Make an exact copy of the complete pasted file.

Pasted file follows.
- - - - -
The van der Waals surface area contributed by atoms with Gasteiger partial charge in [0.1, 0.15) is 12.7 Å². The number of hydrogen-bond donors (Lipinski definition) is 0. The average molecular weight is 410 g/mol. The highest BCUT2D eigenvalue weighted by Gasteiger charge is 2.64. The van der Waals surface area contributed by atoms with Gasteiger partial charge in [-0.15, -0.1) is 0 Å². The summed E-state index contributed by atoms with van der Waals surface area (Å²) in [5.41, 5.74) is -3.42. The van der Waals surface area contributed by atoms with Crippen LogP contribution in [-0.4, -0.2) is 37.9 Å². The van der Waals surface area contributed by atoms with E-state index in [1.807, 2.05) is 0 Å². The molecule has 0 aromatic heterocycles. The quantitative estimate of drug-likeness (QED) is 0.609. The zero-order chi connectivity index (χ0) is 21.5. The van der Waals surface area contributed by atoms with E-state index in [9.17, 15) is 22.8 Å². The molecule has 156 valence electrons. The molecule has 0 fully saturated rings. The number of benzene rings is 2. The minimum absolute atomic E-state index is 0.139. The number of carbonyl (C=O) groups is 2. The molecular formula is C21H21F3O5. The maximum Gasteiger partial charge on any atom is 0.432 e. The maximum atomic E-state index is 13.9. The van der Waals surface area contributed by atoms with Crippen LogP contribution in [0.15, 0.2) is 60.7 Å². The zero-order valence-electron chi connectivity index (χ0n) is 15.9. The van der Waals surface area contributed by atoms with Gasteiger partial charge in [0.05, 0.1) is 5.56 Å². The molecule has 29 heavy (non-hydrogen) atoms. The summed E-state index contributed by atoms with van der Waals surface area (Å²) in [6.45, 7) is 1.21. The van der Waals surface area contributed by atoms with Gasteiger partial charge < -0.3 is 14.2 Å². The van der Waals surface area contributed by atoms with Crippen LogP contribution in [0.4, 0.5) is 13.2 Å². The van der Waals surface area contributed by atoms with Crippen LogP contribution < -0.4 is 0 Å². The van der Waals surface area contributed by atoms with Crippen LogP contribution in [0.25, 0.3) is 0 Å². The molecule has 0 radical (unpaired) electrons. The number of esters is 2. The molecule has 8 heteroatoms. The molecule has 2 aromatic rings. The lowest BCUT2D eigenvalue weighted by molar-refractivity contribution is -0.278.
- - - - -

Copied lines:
The van der Waals surface area contributed by atoms with Gasteiger partial charge in [0.1, 0.15) is 12.7 Å². The number of hydrogen-bond donors (Lipinski definition) is 0. The average molecular weight is 410 g/mol. The highest BCUT2D eigenvalue weighted by Gasteiger charge is 2.64. The van der Waals surface area contributed by atoms with Gasteiger partial charge in [-0.15, -0.1) is 0 Å². The summed E-state index contributed by atoms with van der Waals surface area (Å²) in [5.41, 5.74) is -3.42. The van der Waals surface area contributed by atoms with Crippen LogP contribution in [-0.4, -0.2) is 37.9 Å². The van der Waals surface area contributed by atoms with E-state index in [1.807, 2.05) is 0 Å². The molecule has 0 aromatic heterocycles. The quantitative estimate of drug-likeness (QED) is 0.609. The zero-order chi connectivity index (χ0) is 21.5. The van der Waals surface area contributed by atoms with E-state index in [9.17, 15) is 22.8 Å². The molecule has 156 valence electrons. The molecule has 0 fully saturated rings. The number of benzene rings is 2. The minimum absolute atomic E-state index is 0.139. The number of carbonyl (C=O) groups is 2. The molecular formula is C21H21F3O5. The maximum Gasteiger partial charge on any atom is 0.432 e. The maximum atomic E-state index is 13.9. The van der Waals surface area contributed by atoms with Crippen LogP contribution in [0.15, 0.2) is 60.7 Å². The zero-order valence-electron chi connectivity index (χ0n) is 15.9. The van der Waals surface area contributed by atoms with Gasteiger partial charge in [0.05, 0.1) is 5.56 Å². The molecule has 29 heavy (non-hydrogen) atoms. The summed E-state index contributed by atoms with van der Waals surface area (Å²) in [6.45, 7) is 1.21. The van der Waals surface area contributed by atoms with Gasteiger partial charge < -0.3 is 14.2 Å². The van der Waals surface area contributed by atoms with Crippen LogP contribution in [0.4, 0.5) is 13.2 Å². The van der Waals surface area contributed by atoms with Crippen LogP contribution < -0.4 is 0 Å². The van der Waals surface area contributed by atoms with Crippen LogP contribution in [0.25, 0.3) is 0 Å². The molecule has 0 radical (unpaired) electrons. The number of esters is 2. The molecule has 8 heteroatoms. The molecule has 2 aromatic rings. The lowest BCUT2D eigenvalue weighted by molar-refractivity contribution is -0.278.